Happy Valentine’s Day

After the past week and a half, it seems quite fitting that today is Valentine’s Day. A day of love, and, for some, a day of sadness.

If today is one of those days that makes you miss someone or lament the fact that your love is shunned publicly, take comfort in the fact that you are loved by a very large group of people – the human people. The human people all love one another and we all have a stake in one another’s well-being. As my friend, Andre, told me on Monday – “we are all related.” Andre is a vendor for Article 25, a progressive news source found on the streets of Cincinnati. When Andre made this statement he was referring to the flood – you know the one, the one with Noah and the animals? That flood.

Andre believes that a flood happened because hundreds of cultures have a similar story to the one found in Genesis, the first book of the Bible. I wasn’t there, I don’t know if there was a flood or not, so, for the purposes of this post, I am willing to accept the flood.

You see, after the flood, there were only two humans and a bunch of animals. Due to this fact, Andre claims, quite adamantly, that we are all related. I like that idea.

Even if the flood never happened, I have, for many years, felt a kinship to most every person I see. I think it is simply because I like people and want to learn what they have to teach me. I like human beings, what with all of their flaws, insecurities, dreams and exertions of strength. People make me strong – especially people with whom I disagree on topics of religion, sexuality and politics. It is these people who give me opportunities to practice patience, non-judgment and acceptance – three things that are quite difficult indeed for any person to practice. I love practicing them – for, when I do, I feel that I grow in love.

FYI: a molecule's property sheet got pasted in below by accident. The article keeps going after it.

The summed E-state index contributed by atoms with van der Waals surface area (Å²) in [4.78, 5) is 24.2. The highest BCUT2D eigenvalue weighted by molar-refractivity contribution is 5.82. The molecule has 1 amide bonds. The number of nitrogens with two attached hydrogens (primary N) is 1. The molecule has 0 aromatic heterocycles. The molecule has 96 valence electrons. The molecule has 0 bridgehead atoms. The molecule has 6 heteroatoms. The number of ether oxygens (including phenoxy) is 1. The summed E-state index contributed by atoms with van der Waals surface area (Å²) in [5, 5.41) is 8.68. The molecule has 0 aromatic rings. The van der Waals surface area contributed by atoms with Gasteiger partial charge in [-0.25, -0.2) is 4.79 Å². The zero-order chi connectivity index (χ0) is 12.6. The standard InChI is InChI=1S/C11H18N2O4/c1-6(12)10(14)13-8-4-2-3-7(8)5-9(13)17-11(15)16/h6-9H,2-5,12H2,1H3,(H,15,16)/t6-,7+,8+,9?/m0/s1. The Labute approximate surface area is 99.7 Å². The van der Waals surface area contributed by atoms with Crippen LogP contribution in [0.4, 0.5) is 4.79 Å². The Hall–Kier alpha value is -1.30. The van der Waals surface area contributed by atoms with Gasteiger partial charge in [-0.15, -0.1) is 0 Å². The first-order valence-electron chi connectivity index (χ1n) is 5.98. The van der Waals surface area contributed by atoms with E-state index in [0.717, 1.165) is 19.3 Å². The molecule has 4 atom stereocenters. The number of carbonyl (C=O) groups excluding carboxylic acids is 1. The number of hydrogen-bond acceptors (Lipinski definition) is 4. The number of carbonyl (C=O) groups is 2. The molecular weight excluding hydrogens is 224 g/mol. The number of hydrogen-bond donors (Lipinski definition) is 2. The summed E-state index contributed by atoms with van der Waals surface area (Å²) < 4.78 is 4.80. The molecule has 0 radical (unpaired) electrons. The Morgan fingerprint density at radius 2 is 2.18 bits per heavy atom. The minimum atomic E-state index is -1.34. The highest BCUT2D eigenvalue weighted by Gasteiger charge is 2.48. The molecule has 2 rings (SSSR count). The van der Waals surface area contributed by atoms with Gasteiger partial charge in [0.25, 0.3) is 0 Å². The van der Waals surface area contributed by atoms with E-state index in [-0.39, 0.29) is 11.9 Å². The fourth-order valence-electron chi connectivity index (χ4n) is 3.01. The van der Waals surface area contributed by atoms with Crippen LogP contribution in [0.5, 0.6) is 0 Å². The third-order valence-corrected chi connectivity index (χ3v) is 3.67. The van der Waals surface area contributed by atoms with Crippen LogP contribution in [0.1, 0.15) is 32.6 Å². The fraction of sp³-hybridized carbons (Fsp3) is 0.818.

So, what is this elusive word, “love,” all about?

Well, I would never pretend that I know as it certainly evolves over time (at least for me). The love I feel for Katie is a love that keeps the world in order – the love I feel for my students is a love that gives me direction – the love I feel for the marginalized in our communities is a love that gives me definition – the love I feel for those who have, throughout my life, tried to block me, distract me or even silence me is a love that challenges.

Are any of these loves more valid than any of the others? Are any stronger than the rest? After taking Katie out of the equation, I would say, “no.” I need all of these loves to bring peace to myself and others in a world that is constantly trying to disrupt that peace.

Since 1969, St. Valentine has not received universal liturgical commemoration in the Church. This is because there was not enough documentation on Valentine’s actual life to confirm who he really was.  All people know is that some guy, Valentine, had been associated with the Medieval idea of courtly love.

However, Valentine is still officially recognized by the Church for local veneration.

Some scholars believe that Valentine was actually two people – maybe three (very similar to the Shakespearean scholars who feel the same about William). Some say he was a priest, a bishop or a saint who suffered with many companions in the Roman province in Africa.